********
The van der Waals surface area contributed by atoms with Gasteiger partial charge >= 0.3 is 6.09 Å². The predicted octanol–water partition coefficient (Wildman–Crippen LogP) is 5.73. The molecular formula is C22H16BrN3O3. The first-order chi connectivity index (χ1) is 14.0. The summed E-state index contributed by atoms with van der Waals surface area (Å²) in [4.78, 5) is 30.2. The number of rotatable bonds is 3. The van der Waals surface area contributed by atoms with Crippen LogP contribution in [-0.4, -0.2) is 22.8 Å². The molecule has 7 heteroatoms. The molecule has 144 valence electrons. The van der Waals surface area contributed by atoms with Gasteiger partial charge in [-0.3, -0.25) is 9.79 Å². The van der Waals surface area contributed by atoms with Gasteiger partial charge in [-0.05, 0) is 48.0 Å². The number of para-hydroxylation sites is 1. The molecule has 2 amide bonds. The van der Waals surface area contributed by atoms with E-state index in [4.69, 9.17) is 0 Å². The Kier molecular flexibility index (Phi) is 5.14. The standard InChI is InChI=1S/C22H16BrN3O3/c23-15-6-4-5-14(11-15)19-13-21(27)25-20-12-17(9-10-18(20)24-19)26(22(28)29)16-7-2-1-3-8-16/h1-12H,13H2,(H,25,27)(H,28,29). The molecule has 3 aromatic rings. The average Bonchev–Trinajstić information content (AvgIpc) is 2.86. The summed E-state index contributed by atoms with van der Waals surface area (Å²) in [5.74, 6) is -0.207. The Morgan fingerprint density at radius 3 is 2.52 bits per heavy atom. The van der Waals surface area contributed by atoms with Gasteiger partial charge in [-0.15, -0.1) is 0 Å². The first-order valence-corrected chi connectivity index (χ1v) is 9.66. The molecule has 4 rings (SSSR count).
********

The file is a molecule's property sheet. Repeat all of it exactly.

The van der Waals surface area contributed by atoms with Gasteiger partial charge >= 0.3 is 6.09 Å². The predicted octanol–water partition coefficient (Wildman–Crippen LogP) is 5.73. The molecular formula is C22H16BrN3O3. The first-order chi connectivity index (χ1) is 14.0. The summed E-state index contributed by atoms with van der Waals surface area (Å²) in [4.78, 5) is 30.2. The number of rotatable bonds is 3. The van der Waals surface area contributed by atoms with Crippen LogP contribution in [-0.4, -0.2) is 22.8 Å². The molecule has 7 heteroatoms. The molecule has 144 valence electrons. The van der Waals surface area contributed by atoms with Gasteiger partial charge in [-0.3, -0.25) is 9.79 Å². The van der Waals surface area contributed by atoms with Gasteiger partial charge in [-0.05, 0) is 48.0 Å². The number of para-hydroxylation sites is 1. The molecule has 2 amide bonds. The van der Waals surface area contributed by atoms with E-state index in [4.69, 9.17) is 0 Å². The Kier molecular flexibility index (Phi) is 5.14. The standard InChI is InChI=1S/C22H16BrN3O3/c23-15-6-4-5-14(11-15)19-13-21(27)25-20-12-17(9-10-18(20)24-19)26(22(28)29)16-7-2-1-3-8-16/h1-12H,13H2,(H,25,27)(H,28,29). The molecule has 3 aromatic rings. The average Bonchev–Trinajstić information content (AvgIpc) is 2.86. The summed E-state index contributed by atoms with van der Waals surface area (Å²) in [5.74, 6) is -0.207. The Morgan fingerprint density at radius 3 is 2.52 bits per heavy atom. The van der Waals surface area contributed by atoms with Gasteiger partial charge in [-0.15, -0.1) is 0 Å². The first-order valence-corrected chi connectivity index (χ1v) is 9.66. The molecule has 4 rings (SSSR count).